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Technical changes require behavior modification
November and December 1999 brought significant privacy legislation changes to health information management department doors, but were likely lost in the frenzy of the new year.
HIPAA mandates standards for electronic data interchange (EDI) and code sets, establishes uniform health care identifiers, and seeks protections for confidentiality and security of patient data. The final standard for transactions and coding was expected in November 1999. The final standards for the National Provider Identifier, the National Employer Identifier, and security and electronic signatures were expected to be released in December. (For information about the standards for privacy of individually identifiable health information, see p. 3.)
Health care providers will be required to implement standards within two years of the effective date of the final rule, generally 60 days after publication of the rule. The effective date for the national provider identifier is planned to be no earlier than July 2000, however, to give the department enough time to develop the system for implementing the identifier.
Providers should not become too comfortable with this time frame. "Let’s not let [HIPAA] be another Y2K," says Christopher Assif, president and CEO of Health Ventures Network in Downers Grove, IL. "Let’s start planning for this today and start implementing solutions so that there isn’t a rush to the goal line in the last month or so before the mandate kicks in."
Accrediting bodies such as the Joint Commission on Accreditation of Healthcare Organizations in Oakbrook Terrace, IL, and the National Committee for Quality Assurance (NCQA) in Washington, DC, will be adding pressure for providers to be HIPAA compliant, too.
"The Joint Commission and NCQA have recently said that compliance with the standards is going to be a key element of an organization’s credentialing or accreditation," Assif says. "This obviously has a number of quality ramifications, but it has specific payment considerations, as well." For example, a health care provider that is not using HIPAA-mandated EDI might have its Joint Commission certification withheld and consequently lose reimbursement for its Medicare patients.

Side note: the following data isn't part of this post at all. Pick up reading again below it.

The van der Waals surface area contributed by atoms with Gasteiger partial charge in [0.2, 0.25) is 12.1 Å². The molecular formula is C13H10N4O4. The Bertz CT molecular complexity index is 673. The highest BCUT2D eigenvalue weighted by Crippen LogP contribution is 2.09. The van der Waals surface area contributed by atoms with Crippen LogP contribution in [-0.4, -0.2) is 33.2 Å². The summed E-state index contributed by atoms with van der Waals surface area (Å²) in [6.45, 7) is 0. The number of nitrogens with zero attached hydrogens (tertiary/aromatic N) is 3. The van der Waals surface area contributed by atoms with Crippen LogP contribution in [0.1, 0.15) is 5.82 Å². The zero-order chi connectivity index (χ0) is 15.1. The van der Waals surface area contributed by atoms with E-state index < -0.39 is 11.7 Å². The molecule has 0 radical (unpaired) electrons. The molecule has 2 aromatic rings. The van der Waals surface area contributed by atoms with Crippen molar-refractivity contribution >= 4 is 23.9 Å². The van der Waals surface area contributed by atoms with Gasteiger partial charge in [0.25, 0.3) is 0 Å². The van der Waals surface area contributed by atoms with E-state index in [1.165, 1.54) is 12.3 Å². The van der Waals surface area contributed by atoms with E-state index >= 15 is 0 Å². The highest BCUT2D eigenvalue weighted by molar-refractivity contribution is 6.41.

Even without the pressure of the accrediting agencies, implementing more electronic transactions will benefit providers in the long run. "We’ve demonstrated time and time again with studies from different university business schools that [EDI is] good for the provider community from a perspective of reducing costs and improving quality of service," Assif says.
Providers that aren’t using EDI now can start implementing it at a basic level and then work over the next two years toward implementing the broad breadth of EDI requirements that HIPAA is mandating, Assif says. "It’s like eating an elephant; the best way to do it is to take one bite at a time."
"Start with your claims, your eligibility, and your benefits — these are relatively easy to implement from an EDI perspective," he advises. "Do this now with as many health plans as you can."
Providers need to remember that complying with HIPAA standards requires more than just adapting to different technologies. It demands behavior modification and work flow changes, too.
"Modify your current paper business process, and get people off telephones, off fax machines. Let them start using technology at the point of service where patients present themselves," Assif says. Many university settings or large integrated delivery networks, for example, can have 150 registration points because of their clinics, emergency departments, radiology department, laboratories, and other departments that see patients directly. Some of the employees in these settings might not use PCs or have quick access to information in their paper-based systems.